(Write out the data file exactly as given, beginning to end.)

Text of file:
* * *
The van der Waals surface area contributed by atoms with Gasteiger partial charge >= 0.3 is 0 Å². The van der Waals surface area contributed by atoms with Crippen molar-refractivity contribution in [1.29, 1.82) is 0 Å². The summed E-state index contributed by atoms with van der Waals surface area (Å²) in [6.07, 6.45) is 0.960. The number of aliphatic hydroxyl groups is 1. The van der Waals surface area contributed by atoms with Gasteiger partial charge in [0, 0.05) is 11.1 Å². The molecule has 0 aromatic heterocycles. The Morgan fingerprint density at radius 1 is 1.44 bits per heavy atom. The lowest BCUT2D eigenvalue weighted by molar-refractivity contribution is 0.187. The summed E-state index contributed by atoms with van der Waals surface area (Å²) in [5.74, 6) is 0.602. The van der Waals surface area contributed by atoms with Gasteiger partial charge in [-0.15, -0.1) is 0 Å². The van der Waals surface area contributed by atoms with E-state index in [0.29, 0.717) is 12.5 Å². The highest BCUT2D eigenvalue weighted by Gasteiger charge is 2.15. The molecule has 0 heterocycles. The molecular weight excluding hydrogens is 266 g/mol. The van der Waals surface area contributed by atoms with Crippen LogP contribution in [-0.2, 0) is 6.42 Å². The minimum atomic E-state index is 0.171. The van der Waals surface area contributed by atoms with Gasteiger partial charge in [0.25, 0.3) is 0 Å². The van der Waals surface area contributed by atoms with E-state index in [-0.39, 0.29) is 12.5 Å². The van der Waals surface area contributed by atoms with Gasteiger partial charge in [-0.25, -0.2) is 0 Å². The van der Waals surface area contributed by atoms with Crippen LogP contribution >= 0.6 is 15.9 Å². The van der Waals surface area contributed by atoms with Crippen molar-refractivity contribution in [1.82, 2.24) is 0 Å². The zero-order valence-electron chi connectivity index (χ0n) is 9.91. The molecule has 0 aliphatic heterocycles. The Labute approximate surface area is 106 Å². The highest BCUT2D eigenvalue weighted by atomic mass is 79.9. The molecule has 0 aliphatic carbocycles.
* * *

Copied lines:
The van der Waals surface area contributed by atoms with Gasteiger partial charge >= 0.3 is 0 Å². The van der Waals surface area contributed by atoms with Crippen molar-refractivity contribution in [1.29, 1.82) is 0 Å². The summed E-state index contributed by atoms with van der Waals surface area (Å²) in [6.07, 6.45) is 0.960. The number of aliphatic hydroxyl groups is 1. The van der Waals surface area contributed by atoms with Gasteiger partial charge in [0, 0.05) is 11.1 Å². The molecule has 0 aromatic heterocycles. The Morgan fingerprint density at radius 1 is 1.44 bits per heavy atom. The lowest BCUT2D eigenvalue weighted by molar-refractivity contribution is 0.187. The summed E-state index contributed by atoms with van der Waals surface area (Å²) in [5.74, 6) is 0.602. The van der Waals surface area contributed by atoms with Gasteiger partial charge in [-0.15, -0.1) is 0 Å². The van der Waals surface area contributed by atoms with E-state index in [0.29, 0.717) is 12.5 Å². The highest BCUT2D eigenvalue weighted by Gasteiger charge is 2.15. The molecule has 0 heterocycles. The molecular weight excluding hydrogens is 266 g/mol. The van der Waals surface area contributed by atoms with Crippen LogP contribution in [-0.2, 0) is 6.42 Å². The minimum atomic E-state index is 0.171. The van der Waals surface area contributed by atoms with Gasteiger partial charge in [0.25, 0.3) is 0 Å². The van der Waals surface area contributed by atoms with E-state index in [-0.39, 0.29) is 12.5 Å². The van der Waals surface area contributed by atoms with Gasteiger partial charge in [-0.25, -0.2) is 0 Å². The van der Waals surface area contributed by atoms with Crippen LogP contribution >= 0.6 is 15.9 Å². The van der Waals surface area contributed by atoms with Crippen molar-refractivity contribution in [1.82, 2.24) is 0 Å². The zero-order valence-electron chi connectivity index (χ0n) is 9.91. The molecule has 0 aliphatic heterocycles. The Labute approximate surface area is 106 Å². The highest BCUT2D eigenvalue weighted by atomic mass is 79.9. The molecule has 0 aliphatic carbocycles.